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122

Veena Das
possible
well

given
or

are we to think of the category "low blood


"
which seems to have replaced any categories that might be
described as "folk"
as
liver or
as
signifier of
whole gamut of conditions under which the
? It is evident
the health of
poor
have to
cannot
thought of
isolation from the circulation of bio
manufactured
medical categories
disease or from the
and dumped not only by
pharmaceutical industry but by
from which
practltloners
spurious industry of
the informal system probably buy the medicines that are then
given to
poorY
what we find is a
and practices, which makes it impossible to distin
of
biomedicine.
in which
individual.
use of inappropriate antibiotics for
childhood
not only
children but poses a
threat to the environment in which microbial resistance
is becoming a major problem.
(YAt',PC

Priti is a seven-month-old baby. Though her


of
nonliterate, they are
aware of the
By
tika (childhood
and
OPV
that the local
weekly morbidity surveys it was
ill with diarrhea, respiratory
or
every week. There are two different
in the area
that the parents visit.
first is a doctor working in a government
hospital, who runs a clinic
the evening
two hours in this
locality.
second is a holder of a recognized university degree
plant
in Electrohomeopathy, which is based upon treatment
is available alm9st until 10 p.m.
his clinic
extracts.
every day.
baby was taken to the first doctor initially and then
to the second doctor because the parents were under a time conand also
that
was
repeated episodes of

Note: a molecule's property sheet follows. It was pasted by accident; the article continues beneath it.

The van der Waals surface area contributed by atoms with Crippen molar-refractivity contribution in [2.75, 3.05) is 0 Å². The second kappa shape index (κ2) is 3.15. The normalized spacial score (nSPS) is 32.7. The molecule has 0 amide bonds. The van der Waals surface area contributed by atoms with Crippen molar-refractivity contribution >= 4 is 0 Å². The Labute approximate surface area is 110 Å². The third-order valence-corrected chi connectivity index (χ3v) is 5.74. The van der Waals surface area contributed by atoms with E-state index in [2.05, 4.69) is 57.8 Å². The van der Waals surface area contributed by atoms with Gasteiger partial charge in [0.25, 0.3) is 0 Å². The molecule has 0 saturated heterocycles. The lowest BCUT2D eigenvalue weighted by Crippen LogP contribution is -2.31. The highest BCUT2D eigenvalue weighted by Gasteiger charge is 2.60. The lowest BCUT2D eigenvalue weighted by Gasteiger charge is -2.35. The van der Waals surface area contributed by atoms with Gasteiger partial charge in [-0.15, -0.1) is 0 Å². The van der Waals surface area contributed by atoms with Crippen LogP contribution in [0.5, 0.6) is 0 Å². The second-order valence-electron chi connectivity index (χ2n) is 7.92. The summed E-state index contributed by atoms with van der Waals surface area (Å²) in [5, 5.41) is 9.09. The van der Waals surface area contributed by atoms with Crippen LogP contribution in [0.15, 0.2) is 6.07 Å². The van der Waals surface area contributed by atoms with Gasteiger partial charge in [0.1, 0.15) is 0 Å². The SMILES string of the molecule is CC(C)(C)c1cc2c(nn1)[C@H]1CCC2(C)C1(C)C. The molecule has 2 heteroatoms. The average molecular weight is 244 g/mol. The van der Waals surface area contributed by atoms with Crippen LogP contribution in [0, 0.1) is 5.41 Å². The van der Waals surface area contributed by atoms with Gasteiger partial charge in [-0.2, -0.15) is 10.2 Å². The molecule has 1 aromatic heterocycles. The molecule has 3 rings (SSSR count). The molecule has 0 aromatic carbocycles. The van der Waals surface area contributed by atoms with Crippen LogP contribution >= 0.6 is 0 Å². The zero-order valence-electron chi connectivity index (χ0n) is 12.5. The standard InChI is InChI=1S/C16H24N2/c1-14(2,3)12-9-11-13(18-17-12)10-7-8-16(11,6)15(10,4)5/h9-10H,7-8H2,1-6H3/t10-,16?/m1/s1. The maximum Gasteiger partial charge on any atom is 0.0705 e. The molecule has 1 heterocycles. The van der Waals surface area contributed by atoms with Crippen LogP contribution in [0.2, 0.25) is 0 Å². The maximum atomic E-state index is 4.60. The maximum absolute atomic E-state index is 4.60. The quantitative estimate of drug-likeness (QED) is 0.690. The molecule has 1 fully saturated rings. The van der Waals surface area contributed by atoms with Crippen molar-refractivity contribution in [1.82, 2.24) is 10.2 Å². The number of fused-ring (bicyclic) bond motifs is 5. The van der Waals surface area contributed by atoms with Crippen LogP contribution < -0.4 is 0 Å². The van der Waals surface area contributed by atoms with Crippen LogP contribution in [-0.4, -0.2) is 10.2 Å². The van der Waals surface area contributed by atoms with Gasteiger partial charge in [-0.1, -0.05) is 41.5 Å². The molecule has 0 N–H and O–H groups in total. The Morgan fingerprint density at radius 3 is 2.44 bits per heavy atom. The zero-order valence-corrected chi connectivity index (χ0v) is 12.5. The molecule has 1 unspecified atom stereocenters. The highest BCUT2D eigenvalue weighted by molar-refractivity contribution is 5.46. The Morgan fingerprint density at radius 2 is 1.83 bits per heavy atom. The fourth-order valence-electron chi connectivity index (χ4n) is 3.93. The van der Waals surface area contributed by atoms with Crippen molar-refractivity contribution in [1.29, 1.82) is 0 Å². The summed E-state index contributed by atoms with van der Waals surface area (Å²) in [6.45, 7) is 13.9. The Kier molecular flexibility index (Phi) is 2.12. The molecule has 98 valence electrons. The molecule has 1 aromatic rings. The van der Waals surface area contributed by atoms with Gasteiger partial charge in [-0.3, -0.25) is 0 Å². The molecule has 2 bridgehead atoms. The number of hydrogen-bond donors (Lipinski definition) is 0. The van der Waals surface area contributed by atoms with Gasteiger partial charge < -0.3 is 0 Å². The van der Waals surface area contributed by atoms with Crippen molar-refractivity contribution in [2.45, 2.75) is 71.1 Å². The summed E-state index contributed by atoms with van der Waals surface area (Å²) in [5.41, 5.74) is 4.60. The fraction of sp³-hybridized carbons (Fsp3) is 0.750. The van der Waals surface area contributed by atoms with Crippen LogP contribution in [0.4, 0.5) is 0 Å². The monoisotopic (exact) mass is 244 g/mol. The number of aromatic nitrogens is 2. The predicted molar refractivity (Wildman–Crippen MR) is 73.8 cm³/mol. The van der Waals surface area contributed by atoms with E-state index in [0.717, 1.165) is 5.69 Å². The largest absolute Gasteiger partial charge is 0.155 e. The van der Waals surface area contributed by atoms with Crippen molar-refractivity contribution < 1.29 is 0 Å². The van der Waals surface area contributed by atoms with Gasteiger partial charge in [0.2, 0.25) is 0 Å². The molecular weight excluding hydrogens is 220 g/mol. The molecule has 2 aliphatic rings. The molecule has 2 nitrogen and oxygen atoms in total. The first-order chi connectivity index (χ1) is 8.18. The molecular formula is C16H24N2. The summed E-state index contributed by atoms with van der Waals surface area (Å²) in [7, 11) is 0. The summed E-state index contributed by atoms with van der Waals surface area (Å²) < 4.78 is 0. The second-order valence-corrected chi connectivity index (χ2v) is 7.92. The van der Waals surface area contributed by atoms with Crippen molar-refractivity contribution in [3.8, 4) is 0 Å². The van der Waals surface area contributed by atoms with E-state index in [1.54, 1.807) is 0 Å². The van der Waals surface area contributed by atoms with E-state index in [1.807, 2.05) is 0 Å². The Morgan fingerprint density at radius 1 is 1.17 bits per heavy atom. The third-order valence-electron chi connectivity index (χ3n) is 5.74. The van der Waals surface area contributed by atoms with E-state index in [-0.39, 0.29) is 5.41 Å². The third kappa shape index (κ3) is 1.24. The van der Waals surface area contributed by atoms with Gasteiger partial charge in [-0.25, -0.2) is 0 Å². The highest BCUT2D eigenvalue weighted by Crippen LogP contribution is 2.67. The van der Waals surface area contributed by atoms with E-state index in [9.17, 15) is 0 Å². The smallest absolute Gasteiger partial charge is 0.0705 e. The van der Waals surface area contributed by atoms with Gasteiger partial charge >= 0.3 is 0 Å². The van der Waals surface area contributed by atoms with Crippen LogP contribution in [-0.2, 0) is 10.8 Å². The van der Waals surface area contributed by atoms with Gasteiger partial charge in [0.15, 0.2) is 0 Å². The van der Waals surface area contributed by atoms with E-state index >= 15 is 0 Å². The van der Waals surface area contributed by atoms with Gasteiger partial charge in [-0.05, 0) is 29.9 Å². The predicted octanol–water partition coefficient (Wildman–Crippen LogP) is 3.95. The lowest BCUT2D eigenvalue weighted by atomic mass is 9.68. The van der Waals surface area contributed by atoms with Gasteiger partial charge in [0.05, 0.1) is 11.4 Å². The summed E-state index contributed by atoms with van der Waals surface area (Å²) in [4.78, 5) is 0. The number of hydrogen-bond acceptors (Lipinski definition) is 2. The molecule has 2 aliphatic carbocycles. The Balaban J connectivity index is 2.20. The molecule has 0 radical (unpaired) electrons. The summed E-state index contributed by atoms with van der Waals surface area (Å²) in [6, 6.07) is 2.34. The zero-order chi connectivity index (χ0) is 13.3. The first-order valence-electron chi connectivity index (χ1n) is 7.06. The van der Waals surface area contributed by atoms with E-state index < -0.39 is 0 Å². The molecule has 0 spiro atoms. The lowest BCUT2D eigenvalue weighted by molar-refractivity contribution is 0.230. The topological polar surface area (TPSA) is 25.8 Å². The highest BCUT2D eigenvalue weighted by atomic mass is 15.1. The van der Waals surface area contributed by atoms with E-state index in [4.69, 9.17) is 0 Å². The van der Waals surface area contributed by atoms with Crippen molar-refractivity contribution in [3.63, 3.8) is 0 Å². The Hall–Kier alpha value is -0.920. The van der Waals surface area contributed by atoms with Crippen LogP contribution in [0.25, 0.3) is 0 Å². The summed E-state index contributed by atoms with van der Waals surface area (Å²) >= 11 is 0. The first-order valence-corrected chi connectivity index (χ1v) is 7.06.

Beyond

Boundaries

Bioethics

these
the baby was
and Amoxycillin
diarrhea, Ampicillin for
medicines, probably
doctor. In
remedies made by
a medicine
what kind
doctor, I
he prescribed for his patients. In addition to the plant
he said,
paracetamol
antibiotics
they
name of three antibiotics for
were more effective. He knew
fever: Septron, Ampicillin,
Amoxycillin.
diarrhea he pre
scribed
Getamycin or Metrogyl.
there does not
much
between the medicines
by
doctor who runs a private
in the
The first

In an

U<'-I..H,-,H"_"

was gIven on
was given
for a
when they thought that

resistance to
she was
microbial

one ear,
was taken
was correctly
parents could
meanwhile)
six years. A
hospital, which were
the disease had developed
because
the fact that
was not aware
recelvmg

It would be
cases as simply the results of
inadequate
Delhi
Association has been demanding
legislature should
pass the Quackery Bill, which would make the
of

124

VeenaDas
III

However, our studies


various kinds of
In the localities in which the poor
reside are not strongly marked. In
the patients going to the
qualified practitioners often end
more because
unnecessary diagnostic tests that are recommended in addition
to unnecessary medication.
include
laboratory for tests
already been
in
another laboratory and inappropriate
as well as com
puterized tomography (CT) scans.
have found
who
have been
paracetamol for years: sometimes their
symptoms indicate somatization of psychiatric symptoms, somethe
of managing everyday living in
times
maybe an
conditions of poverty, and
such as tuberculosis or typhoid, that has gone
would appear, then, that the boundaries between what is
and what is public in health are difficult to determine.
One
of this
for policy-making is
tural programs that recommend a
partnership
providers in
private sector
public governsector
be
to a
private sector that may be valid only in the more
sectors of society. Thus, if we continue to
In terms
public/private dichotomy in devising policy and attributing the
to
occurrence
.
private decisions individuals, we may end up seriously under
the force of global and market processes in the
production
.
care on the
basis
a bstract principles about individual responsibility for
personal decisions regarding health care may have adverse